Mr. Kieran Mulvey, Chairman, Sport Ireland.
Dear Mr Mulvey
I am writing to you in relation to the recently launched Diageo campaign ‘Liberty Fields’ which is being promoted by the Guinness brand to highlight the determination of pioneering women to overcome great adversity to advance their participation in rugby.
The endeavour of any campaign to advance women’s equal participation in sport is very important. In this respect, Sport Ireland efforts to encourage equal participation and advancement of women in sport is commendable. However, as you will know from your participation in past Oireachtas committee discussions on these matters, the commercial relationship between alcohol and sport is deeply problematic; fostering a relationship between alcohol and young players is concerning.
In Ireland, over 40% of 15-17 year old girls report having had an alcoholic drink in the last 30 days.
Diageo have stated that faced with sales slowdown their brand objective is to “reframed for the next generation” through increased marketing around football and rugby alongside a greater focus on mobile marketing.
It is our view that exploiting the potential capacity of young women to engage with their brand is important to their strategy; again Diageo have stated that: “Our current focus is to build as many of our brands as possible into unisex cultural icons.” In Ireland women’s alcohol consumption is approximately half that of men.
In this context, we would hope that you could clarify the relationship between Sport Ireland, who appear to have been represented at the launch of this campaign (14th August: Guinness Open Gate Brewery) by Ms Lynne Cantwell (Board member and Chair of Sport Ireland’s Women in Sport committee), and Diageo. Ms Cantwell and Sport Ireland are quoted and referenced, at length, in a variety of the media coverage of the event.
Does this episode mark a formal alliance between Sport Ireland and Diageo? Are there plans to establish commercial relationship with other alcohol companies who partner with other codes across Irish sport?
It may be that Ms Cantwell was not representing Sport Ireland but were this the case perhaps you could clarify if there is a commercial relationship between Ms Cantwell and Diageo, and if so, whether there may be a conflict of interest (Sport Ireland Code of Governance and Business Conduct) arising for her position as a Board member of Sport Ireland?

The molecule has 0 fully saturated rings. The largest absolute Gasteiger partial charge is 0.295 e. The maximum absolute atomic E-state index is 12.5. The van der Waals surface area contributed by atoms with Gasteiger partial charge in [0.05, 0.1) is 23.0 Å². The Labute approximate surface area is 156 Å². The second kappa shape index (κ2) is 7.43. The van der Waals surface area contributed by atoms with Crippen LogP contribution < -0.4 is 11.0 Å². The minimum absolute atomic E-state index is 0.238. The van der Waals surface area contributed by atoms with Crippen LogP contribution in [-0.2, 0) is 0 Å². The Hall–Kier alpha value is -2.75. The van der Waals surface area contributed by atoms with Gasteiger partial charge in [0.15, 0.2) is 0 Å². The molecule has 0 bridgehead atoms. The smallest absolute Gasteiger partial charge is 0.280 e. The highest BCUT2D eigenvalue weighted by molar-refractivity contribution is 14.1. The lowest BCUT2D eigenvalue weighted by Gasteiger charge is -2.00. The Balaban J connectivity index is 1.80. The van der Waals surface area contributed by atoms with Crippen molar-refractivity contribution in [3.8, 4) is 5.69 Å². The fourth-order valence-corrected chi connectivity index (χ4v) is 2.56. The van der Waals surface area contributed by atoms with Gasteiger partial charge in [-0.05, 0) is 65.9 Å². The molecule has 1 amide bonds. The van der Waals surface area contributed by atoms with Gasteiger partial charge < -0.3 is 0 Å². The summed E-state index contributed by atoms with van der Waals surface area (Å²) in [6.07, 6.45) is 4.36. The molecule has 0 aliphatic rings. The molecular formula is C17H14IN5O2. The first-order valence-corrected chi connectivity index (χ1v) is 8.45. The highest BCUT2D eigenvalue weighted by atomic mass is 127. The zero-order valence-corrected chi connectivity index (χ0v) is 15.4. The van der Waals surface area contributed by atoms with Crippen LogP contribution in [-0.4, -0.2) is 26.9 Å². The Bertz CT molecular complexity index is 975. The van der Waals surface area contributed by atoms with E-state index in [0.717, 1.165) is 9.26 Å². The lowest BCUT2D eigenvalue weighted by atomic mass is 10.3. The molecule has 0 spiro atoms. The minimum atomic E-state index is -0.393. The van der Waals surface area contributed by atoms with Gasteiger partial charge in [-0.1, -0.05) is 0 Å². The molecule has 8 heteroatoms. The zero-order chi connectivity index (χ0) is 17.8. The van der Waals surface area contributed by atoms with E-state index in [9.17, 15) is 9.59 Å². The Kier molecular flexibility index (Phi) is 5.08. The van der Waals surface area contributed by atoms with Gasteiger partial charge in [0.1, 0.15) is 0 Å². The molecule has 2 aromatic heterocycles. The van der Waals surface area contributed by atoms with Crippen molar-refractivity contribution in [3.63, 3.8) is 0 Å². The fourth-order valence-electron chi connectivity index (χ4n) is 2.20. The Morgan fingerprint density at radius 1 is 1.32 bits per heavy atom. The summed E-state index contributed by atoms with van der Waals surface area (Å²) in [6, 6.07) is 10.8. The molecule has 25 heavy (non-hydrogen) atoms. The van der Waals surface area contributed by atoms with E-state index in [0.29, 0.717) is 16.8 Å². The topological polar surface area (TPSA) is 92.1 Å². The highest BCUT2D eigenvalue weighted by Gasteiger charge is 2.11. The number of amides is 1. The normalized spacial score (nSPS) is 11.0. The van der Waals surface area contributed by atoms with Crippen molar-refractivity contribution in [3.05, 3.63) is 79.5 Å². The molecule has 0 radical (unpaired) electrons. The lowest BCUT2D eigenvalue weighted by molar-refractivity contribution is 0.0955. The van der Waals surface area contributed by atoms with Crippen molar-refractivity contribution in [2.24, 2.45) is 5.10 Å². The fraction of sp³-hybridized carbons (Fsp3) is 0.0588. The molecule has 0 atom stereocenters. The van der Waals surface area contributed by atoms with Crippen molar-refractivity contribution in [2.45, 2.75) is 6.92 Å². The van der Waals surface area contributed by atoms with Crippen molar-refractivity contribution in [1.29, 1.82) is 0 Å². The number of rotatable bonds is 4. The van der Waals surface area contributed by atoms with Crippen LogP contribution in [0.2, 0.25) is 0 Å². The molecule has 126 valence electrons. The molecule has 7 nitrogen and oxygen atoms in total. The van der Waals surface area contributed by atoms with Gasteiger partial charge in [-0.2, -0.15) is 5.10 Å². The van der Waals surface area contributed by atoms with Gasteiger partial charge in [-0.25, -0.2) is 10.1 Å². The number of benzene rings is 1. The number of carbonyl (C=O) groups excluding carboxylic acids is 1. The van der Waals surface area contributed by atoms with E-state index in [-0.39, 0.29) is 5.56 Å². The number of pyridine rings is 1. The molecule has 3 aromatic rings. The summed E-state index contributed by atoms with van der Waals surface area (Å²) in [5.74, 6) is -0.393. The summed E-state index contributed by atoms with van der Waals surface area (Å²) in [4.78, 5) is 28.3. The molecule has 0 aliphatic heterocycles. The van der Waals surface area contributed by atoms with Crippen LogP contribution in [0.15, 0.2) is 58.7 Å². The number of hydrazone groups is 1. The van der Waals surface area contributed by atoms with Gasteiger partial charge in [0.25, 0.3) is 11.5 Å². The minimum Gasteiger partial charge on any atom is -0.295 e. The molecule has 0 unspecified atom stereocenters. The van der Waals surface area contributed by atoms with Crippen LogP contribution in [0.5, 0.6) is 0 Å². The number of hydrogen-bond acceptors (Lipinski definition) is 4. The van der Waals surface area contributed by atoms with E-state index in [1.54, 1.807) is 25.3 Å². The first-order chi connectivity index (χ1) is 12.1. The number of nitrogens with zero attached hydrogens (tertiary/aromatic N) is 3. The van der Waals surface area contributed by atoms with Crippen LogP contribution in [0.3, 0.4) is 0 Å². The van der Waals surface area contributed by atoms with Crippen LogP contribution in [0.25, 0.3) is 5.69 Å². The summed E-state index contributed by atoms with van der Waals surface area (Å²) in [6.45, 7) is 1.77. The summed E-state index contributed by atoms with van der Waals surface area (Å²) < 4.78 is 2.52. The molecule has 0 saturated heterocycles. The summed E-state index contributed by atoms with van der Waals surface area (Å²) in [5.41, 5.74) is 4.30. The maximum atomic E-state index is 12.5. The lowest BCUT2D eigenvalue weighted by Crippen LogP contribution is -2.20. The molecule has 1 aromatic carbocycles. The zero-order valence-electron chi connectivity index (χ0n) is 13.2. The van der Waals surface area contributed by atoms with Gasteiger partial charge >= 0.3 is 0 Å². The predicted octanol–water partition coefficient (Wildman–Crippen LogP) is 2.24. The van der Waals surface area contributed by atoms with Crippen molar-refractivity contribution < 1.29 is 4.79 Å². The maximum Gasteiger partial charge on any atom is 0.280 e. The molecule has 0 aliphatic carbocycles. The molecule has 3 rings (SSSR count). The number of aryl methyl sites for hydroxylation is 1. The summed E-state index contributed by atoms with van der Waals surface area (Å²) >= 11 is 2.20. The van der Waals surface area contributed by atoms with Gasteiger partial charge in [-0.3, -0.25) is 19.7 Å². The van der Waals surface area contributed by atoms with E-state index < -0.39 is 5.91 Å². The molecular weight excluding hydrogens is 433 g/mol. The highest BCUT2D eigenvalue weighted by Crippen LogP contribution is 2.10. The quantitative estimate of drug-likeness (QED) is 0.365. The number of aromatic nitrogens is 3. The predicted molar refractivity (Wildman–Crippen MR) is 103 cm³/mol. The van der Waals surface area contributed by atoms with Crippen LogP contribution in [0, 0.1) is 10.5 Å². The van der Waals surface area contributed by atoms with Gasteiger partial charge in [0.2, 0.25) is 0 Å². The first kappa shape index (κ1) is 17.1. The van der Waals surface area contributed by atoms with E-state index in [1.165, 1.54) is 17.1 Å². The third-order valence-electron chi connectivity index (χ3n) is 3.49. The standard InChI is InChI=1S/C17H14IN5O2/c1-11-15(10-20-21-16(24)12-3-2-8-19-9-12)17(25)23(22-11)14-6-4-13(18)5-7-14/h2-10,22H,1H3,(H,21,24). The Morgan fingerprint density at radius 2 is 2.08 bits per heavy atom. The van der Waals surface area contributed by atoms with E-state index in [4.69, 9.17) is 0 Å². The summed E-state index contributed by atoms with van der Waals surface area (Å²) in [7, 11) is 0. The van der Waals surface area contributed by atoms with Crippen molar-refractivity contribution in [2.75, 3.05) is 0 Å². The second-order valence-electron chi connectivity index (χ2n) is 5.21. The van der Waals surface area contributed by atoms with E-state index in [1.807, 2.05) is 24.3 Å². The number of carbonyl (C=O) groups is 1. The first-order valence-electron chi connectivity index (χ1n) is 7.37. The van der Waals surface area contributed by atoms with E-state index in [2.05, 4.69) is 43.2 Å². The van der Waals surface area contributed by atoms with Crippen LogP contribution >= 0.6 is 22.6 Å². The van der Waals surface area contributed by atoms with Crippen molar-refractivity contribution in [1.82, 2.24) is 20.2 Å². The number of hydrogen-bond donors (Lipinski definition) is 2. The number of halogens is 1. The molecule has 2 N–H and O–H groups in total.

In October 2018, the IRFU launched its strategic ‘Women in Rugby Action Plan’. It stated that: “To achieve our objectives for female rugby, we recognise the need to build from grassroots to create a sustainable model for the game. This entails attracting more adult and young female players into the game and providing sustainable and accessible opportunities to play the game …” 
Irish Sport support these initiatives through its Youth Field Sport Grant which is designed to support grass roots development in Rugby and growing participation numbers and targeting communities outside of the traditional base of the sport. The Irish Sport’s 2017 annual report states: “Meanwhile the IRFU continues its efforts to increase under-age participation within schools and community rugby along with specific programmes for girls.”
Given the circumstances of this new development and reinforcement of the links between rugby and alcohol, could you clarify that you and Sport Ireland are satisfied that this type of relationship is the appropriate ground on which to attract girls and young women into their game.
In this respect, it is notable that Connacht Rugby seem to have secured commercial sponsorship without allying itself to an alcohol product.
I appreciate that some of the issues raised herein may be complex but I would welcome your response at your earliest convenience.
Head of Communications and Advocacy
 The Irish Health Behaviour in School-aged Children (HBSC) Study 2014